Wireless Security

Discussion in 'Mac Basics and Help' started by Jitaka, Sep 27, 2008.

  1. Jitaka macrumors newbie

    Sep 24, 2008
    Hi All:

    Should a macbook user be concerned about wi-fi security?

    I ask because I'm so accustomed to running a thousand or so security programs on my PC based laptop (zonealarm, peer guardian, avast anti virus, and the list goes on). What programs (applications) do you guys and gals use (if any) to give you a sound piece of mind while surfing the wireless internets?
  2. marbles macrumors 68000


    Apr 30, 2008
    EU mostly

    Yes .
    lock down your WiFi with encryption , what ever is the highest that your router supports, also turn on the built in firewall ( you will see this in the sharing part of system preferences ) you could do more but this depends on your situation I suppose .
  3. CTJoyce macrumors member

    Sep 27, 2008
    Um, an encrypted wireless connection (128bit WEP/WPA2). If you mean for a public place, most of what your talking about keeps you safe when sharing files, or downloading and running stuff on the PC.

    If you are worried about being hacked, anyone who knows what their doing with UNIX or BSD and being on a LAN with you is going to get in and there is really no stopping it. In fact its the same way with a PC. Software firewalls etc will never stop those who are more then a kid trying to show off his 1337 ski1z to impress his friends.

    So you can go out and get Norton for Mac if you like, but the truth is that most flaws that people use to get into the OS get fixed by apple pretty soon after their discovered.

  4. Jitaka thread starter macrumors newbie

    Sep 24, 2008
    Thanks Guys!

    I inquired about needed security because I attend a large University and I use their wi-fi a lot. Out of the 50,000 plus kids who're enrolled, I'm sure there is a small percentage of interloping individuals willing to abuse the system. Yes, I'm sure the University has some type of....security....but one can never be too careful!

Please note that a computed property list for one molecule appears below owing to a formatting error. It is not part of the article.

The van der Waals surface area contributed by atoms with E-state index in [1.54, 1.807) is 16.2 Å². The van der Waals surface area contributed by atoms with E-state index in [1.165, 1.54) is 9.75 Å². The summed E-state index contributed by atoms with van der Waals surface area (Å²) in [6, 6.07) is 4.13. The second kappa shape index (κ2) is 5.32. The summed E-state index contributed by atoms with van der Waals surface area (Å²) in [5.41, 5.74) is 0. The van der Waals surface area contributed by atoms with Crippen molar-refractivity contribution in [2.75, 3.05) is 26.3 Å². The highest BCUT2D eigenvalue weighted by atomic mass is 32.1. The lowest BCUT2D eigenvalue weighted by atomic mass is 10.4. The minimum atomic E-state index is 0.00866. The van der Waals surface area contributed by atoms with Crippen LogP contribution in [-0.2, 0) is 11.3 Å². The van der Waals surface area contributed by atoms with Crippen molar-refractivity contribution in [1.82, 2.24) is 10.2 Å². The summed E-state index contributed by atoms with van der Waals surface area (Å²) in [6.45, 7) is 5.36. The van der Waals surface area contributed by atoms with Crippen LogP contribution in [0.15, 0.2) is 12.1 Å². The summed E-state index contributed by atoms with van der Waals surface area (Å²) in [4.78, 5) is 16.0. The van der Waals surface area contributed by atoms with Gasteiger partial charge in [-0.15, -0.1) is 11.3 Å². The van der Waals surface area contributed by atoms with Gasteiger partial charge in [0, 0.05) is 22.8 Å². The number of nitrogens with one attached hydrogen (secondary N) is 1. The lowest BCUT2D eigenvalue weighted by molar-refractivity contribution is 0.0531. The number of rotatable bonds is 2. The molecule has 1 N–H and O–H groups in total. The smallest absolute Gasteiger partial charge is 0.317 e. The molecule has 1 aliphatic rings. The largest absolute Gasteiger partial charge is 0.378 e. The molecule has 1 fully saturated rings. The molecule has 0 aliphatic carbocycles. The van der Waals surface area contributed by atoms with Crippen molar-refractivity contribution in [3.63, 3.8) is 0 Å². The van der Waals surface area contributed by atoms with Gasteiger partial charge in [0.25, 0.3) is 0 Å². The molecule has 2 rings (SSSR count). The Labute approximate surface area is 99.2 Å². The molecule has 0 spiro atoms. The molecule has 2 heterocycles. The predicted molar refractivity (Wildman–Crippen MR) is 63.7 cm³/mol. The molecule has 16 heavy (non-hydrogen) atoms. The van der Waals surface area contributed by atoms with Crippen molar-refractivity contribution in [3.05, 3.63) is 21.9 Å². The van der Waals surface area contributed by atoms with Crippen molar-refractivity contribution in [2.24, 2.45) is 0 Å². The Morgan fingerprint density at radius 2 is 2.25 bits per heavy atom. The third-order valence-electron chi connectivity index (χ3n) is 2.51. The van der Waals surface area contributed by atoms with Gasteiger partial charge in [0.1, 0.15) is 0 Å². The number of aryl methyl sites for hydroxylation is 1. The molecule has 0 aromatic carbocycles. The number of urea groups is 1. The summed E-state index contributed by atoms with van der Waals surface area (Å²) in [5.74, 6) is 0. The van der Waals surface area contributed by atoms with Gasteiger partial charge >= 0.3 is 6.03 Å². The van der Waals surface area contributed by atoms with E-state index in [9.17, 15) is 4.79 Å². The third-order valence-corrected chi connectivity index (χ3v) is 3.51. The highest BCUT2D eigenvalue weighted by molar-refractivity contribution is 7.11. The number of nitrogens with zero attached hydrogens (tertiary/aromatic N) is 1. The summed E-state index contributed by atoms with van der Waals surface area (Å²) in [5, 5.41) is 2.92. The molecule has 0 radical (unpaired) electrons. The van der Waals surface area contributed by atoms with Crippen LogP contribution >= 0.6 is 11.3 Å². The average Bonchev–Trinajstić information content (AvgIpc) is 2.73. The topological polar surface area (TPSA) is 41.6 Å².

5. drossad macrumors regular

    Jun 27, 2008
    Actually, it's under security in system preferences.
  6. dolphin842 macrumors 65816

    Jul 14, 2004
    Be careful, if the wireless is open access, there's a good chance there's no security on it at all... in which case you should only send out sensitive information over a secure (https) connection.
  7. marbles macrumors 68000


    Apr 30, 2008
    EU mostly
    Could you elaborate please ?


    Attached Files:

  8. GGJstudios macrumors Westmere


    May 16, 2008
    The firewall in Mac OS X Leopard is already turned on and cannot be turned off. You can configure the firewall to some extent by going to:
    System Preferences > Personal > Security > Firewall​
    You can configure what resources to share on a local network by going to:
    System Preferences > Internet & Network > Sharing​
    Of course, if you're connecting to a wi-fi network that you don't control, such as your university's, you don't have the option of choosing WEP or WPA/WPA2, since that is determined by the network administrators. You have to use whatever they set up.
  9. marbles macrumors 68000


    Apr 30, 2008
    EU mostly
    What version of OSX are we talking about here guys ?

    Mine can be off or on as I wish.
    System Preferences > Sharing > Firewall (OSX 10.4.11)
  10. Jitaka thread starter macrumors newbie

    Sep 24, 2008
    Mac OS X, Version 10.5.5

    Thanks goes out to all of you for your replies :)
  11. indefatigable macrumors member

    Sep 25, 2008
    Since you are with a university, check to see if they have VPN that you could use. My university does, and I use it whenever I'm on their (or any, really) open wireless network, since they are pretty much wide open.

    My university also offers office for free, so it may be worth finding the department that deals in the mass licensing of software for your campus.
  12. brn2ski00 macrumors 68020


    Aug 16, 2007
    Yes, wireless networks are extremely vulnerable to security threats.

    If I were you, I would enable ACL lists with Mac Address filtering and even go as far as using WAP for passcode protection.

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